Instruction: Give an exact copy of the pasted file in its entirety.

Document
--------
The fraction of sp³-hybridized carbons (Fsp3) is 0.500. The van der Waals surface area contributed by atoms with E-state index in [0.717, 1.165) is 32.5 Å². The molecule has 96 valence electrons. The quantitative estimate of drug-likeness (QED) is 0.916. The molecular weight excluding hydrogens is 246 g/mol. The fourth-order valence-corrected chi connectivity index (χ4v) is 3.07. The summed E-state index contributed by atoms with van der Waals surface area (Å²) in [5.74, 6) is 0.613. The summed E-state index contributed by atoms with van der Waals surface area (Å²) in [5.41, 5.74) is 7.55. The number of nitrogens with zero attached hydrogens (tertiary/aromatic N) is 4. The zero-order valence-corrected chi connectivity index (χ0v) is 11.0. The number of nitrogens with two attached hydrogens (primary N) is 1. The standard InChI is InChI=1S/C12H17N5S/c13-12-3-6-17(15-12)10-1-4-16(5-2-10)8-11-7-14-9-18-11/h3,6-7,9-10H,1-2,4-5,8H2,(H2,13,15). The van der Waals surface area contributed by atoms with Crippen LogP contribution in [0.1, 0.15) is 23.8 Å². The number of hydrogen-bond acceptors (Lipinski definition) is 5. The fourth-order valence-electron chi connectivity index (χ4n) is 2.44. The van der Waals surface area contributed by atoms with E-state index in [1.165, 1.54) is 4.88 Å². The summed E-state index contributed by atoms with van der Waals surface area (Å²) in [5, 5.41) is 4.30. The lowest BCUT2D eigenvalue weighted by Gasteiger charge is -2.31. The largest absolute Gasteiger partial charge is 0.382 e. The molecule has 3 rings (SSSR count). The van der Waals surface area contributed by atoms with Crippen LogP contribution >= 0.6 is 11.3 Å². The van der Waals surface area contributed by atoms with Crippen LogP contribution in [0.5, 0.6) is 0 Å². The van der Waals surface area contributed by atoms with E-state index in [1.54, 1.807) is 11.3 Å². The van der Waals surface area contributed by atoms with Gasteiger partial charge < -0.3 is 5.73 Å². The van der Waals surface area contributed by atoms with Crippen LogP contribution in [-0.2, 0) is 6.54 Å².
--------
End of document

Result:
The fraction of sp³-hybridized carbons (Fsp3) is 0.500. The van der Waals surface area contributed by atoms with E-state index in [0.717, 1.165) is 32.5 Å². The molecule has 96 valence electrons. The quantitative estimate of drug-likeness (QED) is 0.916. The molecular weight excluding hydrogens is 246 g/mol. The fourth-order valence-corrected chi connectivity index (χ4v) is 3.07. The summed E-state index contributed by atoms with van der Waals surface area (Å²) in [5.74, 6) is 0.613. The summed E-state index contributed by atoms with van der Waals surface area (Å²) in [5.41, 5.74) is 7.55. The number of nitrogens with zero attached hydrogens (tertiary/aromatic N) is 4. The zero-order valence-corrected chi connectivity index (χ0v) is 11.0. The number of nitrogens with two attached hydrogens (primary N) is 1. The standard InChI is InChI=1S/C12H17N5S/c13-12-3-6-17(15-12)10-1-4-16(5-2-10)8-11-7-14-9-18-11/h3,6-7,9-10H,1-2,4-5,8H2,(H2,13,15). The van der Waals surface area contributed by atoms with Crippen LogP contribution in [0.1, 0.15) is 23.8 Å². The number of hydrogen-bond acceptors (Lipinski definition) is 5. The fourth-order valence-electron chi connectivity index (χ4n) is 2.44. The van der Waals surface area contributed by atoms with E-state index in [1.165, 1.54) is 4.88 Å². The summed E-state index contributed by atoms with van der Waals surface area (Å²) in [5, 5.41) is 4.30. The lowest BCUT2D eigenvalue weighted by Gasteiger charge is -2.31. The largest absolute Gasteiger partial charge is 0.382 e. The molecule has 3 rings (SSSR count). The van der Waals surface area contributed by atoms with Crippen LogP contribution >= 0.6 is 11.3 Å². The van der Waals surface area contributed by atoms with Crippen LogP contribution in [0.5, 0.6) is 0 Å². The van der Waals surface area contributed by atoms with E-state index in [1.54, 1.807) is 11.3 Å². The van der Waals surface area contributed by atoms with Gasteiger partial charge < -0.3 is 5.73 Å². The van der Waals surface area contributed by atoms with Crippen LogP contribution in [-0.2, 0) is 6.54 Å².